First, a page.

Help your brilliant idea grow

As I wrote earlier, I’ve been working for a couple of different organizations helping them analyze projects and transmedia projects in particular over the past month. Looking beyond the debate (which has faded quite significantly, perhaps to the current non-buzzwordiness of the term) about what exactly should be considered ”transmedia”, some things have jumped out at me time and time again while reading projects plans and proposals, and interviewing the people behind them.

Many have great ideas, good solid foundations for their projects. Many have a passion about what they are doing or what they would like to do. Many have high hopes for their projects, dreams and visions of how they could make their impact on the world.

Here though, are five things I believe many people miss when they develop their projects and try to communication what they want to do and why anyone should buy into it. You see (and I’ve been in this same position myself) – you get that brilliant idea for a project, a story, a film, a transmedia entity or whatever. When you do get that idea, you need to do these five things, and keep doing them as a continuous part of the development work. They will give your project stability, added creative input, new financial possibilities and an increasing likeliness of your project reaching your intended audience.

(This is a continuation of and an add-on to the last post I wrote – and I hope I can get future projects to read these and take them to heart!)

:

  1. Do your research. This is something that many projects I’ve been approched with have failed to do, to a higher or lesser degree. That brilliant idea you have? You’re not the first one to have it. You’re probaly not even the tenth first person to have it. All that matters is that you’re the one who actually makes the idea into something real in a way that no one has been able to do before. What you need to do is to find out what other similar projects have been launched or proposed, and what happened to them. Learn from their mistakes, let yourself be inspired by their success… and if push comes to shove and someone else has created your idea in a way that you don’t believe you can improve on – walk away. Go dream up a new idea and a new project!
  1. Another stumbling point – still, which amazes me – is the audience. Not the audience per say, but the attention the creators pay to the audience. It is a fairly straight forward procedure – as long as you know what audience you’re aiming for – to look at what kind of things interest them, how they behave, what their wants and needs are. Not only does this give you a lot of fodder and thought for your project, it also lends a considerable amount of credibility to your project when you approach financiers, partners, clients etc.
  1. Work on your pitch. Chances are you’re very much into what you’re working on. Chances are you might take things for granted that someone who hears about the project for the first time does not understand at all, things that immediately skews their notion of what your project is about and what it could become in the future. Clarity and brewity will help you no end, but only if that clarity and brewity express what your project is really about. So work on the pitch – the elevator pitch, the three-minute-pitch, the sales pitch and the rest – so that you can explain it to anyone, clearly and immersively, in a short period of time. Anticipate follow-up questions and have your answers ready.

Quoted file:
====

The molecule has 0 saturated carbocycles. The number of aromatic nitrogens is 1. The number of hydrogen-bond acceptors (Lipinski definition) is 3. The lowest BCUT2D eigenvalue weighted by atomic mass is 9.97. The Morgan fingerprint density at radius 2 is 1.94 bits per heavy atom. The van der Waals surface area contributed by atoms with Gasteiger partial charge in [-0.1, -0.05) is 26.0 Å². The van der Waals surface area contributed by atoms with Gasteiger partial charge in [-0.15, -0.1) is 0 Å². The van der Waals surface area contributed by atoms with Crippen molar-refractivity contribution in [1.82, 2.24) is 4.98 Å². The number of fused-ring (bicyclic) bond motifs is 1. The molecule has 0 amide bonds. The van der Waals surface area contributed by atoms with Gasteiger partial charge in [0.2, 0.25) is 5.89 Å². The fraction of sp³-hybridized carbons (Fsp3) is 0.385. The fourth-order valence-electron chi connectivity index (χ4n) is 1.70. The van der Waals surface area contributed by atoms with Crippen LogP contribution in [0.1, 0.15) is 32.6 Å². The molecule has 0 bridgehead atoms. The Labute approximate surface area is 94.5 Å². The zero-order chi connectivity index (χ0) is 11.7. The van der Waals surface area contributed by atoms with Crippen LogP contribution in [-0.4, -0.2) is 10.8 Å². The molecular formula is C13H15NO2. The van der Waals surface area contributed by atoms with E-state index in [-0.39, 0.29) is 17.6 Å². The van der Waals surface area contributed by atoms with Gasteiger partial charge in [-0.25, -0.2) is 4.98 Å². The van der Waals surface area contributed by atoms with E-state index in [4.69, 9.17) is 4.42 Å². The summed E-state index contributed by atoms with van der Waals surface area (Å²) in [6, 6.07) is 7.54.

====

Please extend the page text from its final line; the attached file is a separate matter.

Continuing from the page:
1. Stay realistic. It’s impressive how highly people think of themselves and their projects and their eventual impact on peoples’ lives. Just look at yourself, and how very seldom you actually immerse yourself in something – and how many other things there are that are constantly vying for your attention. Realism is having ambitious goals, but also noting all the things that are needed to come to pass for you to reach those goals and what amount of work and sweat and blood and tears are needed to achieve those things. Realism will help you not lose heart when you hit an uphill struggle, and will help you talk to partners and backers without running the risk of facing accusations of naivety.
  1. Strive for financial sustainability. There is no shame in asking people (or brands or organizations) for money in exchange for the experience you offer them. It doesn’t make your project any less worthy, but it can help you get funds and traction to be able to create your next project, and the next after that. But you need to think hard about what you’re offering your audience. Will it be worth not only their precious time, but also their hard-earned cash? You know what’s in it for you, but what’s in it for them? Have a clear and convincing and realistic answer to that, and you’ll have a much easier time reaching an audience, garnering revenue and attracting partners.
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4 thoughts on “Help your brilliant idea grow

  1. Good practical advice from Simon – especially the point that we often don’t use our own experiences when making claims for the impact of our projects

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